As you've probably detected, I have an uneasy alliance with client RFPs. I certainly advise being fully compliant with the RFP, but not in the manner of passively "answering" its directives as you might answer a questionnaire or fill out a form. The latter seems the favored approach for most proposals I review. By contrast, I advocate what I call assertive compliance where you satisfy RFP requirements without sacrificing best practice and common sense.

This leads us back to executive summaries. Why don't most firms include one? Because the RFP didn't ask for it! So does that omission comprise a prohibition on including an executive summary in your proposal? Do you take a risk by including one? Not in my experience.

Over a 20-year period, I served as the proposal manager for a national environmental firm and then a regional engineering firm, meaning I was ultimately responsible for all aspects of the planning and preparation of key proposals (typically with contract values in excess of $1 million). We won 75% of those proposals, for combined fees totaling over $300 million.

I always included an executive summary, except on rare occasions when the RFP specifically excluded one. And...the RFPs almost never asked for one. In over 200 proposal debriefings, there was never a situation where we were criticized for including an executive summary. On the contrary, it was evident that clients consistently read them (in contrast with cover letters, which are often ignored) and, in many cases, they played a significant role in our being selected.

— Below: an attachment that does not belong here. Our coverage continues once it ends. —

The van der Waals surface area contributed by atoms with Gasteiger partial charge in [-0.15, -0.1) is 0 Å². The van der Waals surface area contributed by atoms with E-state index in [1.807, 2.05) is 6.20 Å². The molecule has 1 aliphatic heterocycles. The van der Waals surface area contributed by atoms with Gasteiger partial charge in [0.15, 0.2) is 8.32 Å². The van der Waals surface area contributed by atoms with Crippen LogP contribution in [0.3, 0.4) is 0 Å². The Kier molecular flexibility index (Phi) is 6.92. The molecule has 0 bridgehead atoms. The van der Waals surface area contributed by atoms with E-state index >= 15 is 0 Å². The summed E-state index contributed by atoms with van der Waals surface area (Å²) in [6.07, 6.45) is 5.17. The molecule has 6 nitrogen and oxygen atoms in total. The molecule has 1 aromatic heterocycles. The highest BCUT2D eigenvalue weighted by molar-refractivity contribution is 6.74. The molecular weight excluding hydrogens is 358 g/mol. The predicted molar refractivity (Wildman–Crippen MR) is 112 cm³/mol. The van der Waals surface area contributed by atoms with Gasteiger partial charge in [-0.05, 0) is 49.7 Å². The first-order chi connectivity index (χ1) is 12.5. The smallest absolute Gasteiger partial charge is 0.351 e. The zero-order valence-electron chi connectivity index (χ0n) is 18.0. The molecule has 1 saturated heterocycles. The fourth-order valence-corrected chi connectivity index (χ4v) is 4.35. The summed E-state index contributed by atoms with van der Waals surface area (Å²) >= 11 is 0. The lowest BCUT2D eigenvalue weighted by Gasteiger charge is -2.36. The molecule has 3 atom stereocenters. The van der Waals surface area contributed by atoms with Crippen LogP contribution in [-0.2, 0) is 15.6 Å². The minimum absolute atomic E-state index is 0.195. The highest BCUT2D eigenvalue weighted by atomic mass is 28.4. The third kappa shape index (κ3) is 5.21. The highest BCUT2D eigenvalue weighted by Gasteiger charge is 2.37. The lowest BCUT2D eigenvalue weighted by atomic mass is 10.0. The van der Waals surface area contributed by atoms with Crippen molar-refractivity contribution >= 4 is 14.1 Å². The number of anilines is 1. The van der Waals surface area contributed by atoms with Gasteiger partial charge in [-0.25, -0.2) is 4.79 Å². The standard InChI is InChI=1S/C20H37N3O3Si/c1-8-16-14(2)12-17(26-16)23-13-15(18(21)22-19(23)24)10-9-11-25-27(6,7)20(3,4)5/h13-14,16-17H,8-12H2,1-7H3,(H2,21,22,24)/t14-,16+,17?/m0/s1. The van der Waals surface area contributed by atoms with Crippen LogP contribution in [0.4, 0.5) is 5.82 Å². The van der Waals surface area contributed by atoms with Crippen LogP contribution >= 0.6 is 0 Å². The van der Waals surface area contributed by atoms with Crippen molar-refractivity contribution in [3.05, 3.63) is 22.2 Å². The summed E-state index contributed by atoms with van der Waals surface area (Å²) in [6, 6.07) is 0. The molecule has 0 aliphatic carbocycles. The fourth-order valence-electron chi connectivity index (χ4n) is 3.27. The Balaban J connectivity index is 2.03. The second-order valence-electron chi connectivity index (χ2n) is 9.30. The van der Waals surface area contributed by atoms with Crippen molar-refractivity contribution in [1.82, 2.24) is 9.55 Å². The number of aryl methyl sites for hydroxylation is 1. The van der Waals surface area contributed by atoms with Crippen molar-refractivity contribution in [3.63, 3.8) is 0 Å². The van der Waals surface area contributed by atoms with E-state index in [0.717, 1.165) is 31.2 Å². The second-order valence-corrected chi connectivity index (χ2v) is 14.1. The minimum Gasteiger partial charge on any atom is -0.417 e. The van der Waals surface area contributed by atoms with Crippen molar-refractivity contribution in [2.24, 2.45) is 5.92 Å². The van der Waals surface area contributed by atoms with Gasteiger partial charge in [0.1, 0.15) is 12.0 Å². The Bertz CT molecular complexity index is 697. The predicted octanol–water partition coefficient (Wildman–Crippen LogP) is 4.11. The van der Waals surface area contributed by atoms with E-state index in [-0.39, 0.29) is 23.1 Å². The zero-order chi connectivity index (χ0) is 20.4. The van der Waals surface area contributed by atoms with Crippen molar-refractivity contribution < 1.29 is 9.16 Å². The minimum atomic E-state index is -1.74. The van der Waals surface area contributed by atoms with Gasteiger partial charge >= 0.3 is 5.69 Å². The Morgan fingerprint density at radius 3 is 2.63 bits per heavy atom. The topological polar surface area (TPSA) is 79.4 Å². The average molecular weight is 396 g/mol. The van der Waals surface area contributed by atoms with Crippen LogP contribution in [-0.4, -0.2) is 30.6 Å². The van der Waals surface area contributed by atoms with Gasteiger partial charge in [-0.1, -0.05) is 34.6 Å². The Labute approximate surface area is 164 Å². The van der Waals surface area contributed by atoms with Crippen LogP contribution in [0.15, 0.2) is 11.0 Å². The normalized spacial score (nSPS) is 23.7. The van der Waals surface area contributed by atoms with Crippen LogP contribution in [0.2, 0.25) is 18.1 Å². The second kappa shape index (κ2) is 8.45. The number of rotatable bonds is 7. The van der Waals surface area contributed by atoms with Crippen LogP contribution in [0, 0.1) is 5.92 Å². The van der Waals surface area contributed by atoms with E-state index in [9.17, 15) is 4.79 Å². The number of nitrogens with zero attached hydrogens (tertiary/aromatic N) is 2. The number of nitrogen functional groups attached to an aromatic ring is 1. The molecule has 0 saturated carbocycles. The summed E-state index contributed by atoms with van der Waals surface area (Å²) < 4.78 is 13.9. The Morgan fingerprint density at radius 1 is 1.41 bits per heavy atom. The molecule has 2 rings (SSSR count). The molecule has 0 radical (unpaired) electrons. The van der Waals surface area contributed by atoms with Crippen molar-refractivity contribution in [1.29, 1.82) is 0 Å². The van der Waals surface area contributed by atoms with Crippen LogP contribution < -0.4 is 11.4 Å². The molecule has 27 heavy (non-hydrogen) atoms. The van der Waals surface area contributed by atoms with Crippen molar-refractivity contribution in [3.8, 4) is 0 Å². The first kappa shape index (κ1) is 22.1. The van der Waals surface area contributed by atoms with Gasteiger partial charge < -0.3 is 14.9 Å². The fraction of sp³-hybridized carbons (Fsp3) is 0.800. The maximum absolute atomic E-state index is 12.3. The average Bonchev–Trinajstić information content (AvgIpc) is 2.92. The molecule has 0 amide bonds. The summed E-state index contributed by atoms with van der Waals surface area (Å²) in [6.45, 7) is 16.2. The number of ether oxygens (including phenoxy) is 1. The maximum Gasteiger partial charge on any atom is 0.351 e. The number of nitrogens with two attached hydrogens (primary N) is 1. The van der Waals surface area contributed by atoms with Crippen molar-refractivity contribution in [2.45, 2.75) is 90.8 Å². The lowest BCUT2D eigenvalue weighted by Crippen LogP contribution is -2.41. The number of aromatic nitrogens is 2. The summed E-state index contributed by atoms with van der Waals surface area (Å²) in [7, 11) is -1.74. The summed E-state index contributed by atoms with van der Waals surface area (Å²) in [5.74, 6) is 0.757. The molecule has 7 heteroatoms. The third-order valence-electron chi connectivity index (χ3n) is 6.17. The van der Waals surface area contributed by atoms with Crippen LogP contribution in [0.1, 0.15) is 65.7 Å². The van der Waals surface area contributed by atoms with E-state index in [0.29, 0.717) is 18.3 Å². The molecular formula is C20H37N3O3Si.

I'll take those odds. What about you?

As noted earlier, a good executive summary sets the tone for the rest of your proposal. It can also say something about your firm. Passively answering the RFP can suggest your firm is merely an order taker—tell us what to do and we'll do it. It occurred to me recently that both firms mentioned above more commonly inhabited the realm of trusted advisor. We included executive summaries because they provided us optimum space to feature what we thought needed to be said—whether mentioned in the RFP or not.

Our industry has fought long and hard for Qualifications-Based Selection, but I must confess I'm not a fan (I know, that's heresy to some). My biggest complaint is that it doesn't align with how research shows buyers make decisions. People don't really buy products and services; they buy what they believe those products and services will do for them. Similarly, buyers aren't inclined to pick vendors or service providers based on what they've done for others, but what they anticipate the provider will do for them. Past experience and qualifications are simply evidence that the provider can deliver what they promise.

This gets muddled when QBS is applied to the buying process. Yet I remain convinced that most buyers of A/E services still select firms based on the promise, not the past. Many RFPs seemingly constrain our ability to adequately feature that promise. Ask for a work plan or scope of work, and most firms will respond with just that—essentially a list (in narrative form) of tasks to be performed. We become so conditioned to this response that even when the RFP requests a "project approach," many firms pass on the promise and provide just an SOW.

A well-developed executive summary swims against this tide, giving you 2-4 pages at the start of your proposal to succinctly tell the client what they really want to hear—that you understand their needs, what outcomes will define success, and the best approach to deliver those outcomes. Will you pass on this opportunity because you weren't asked?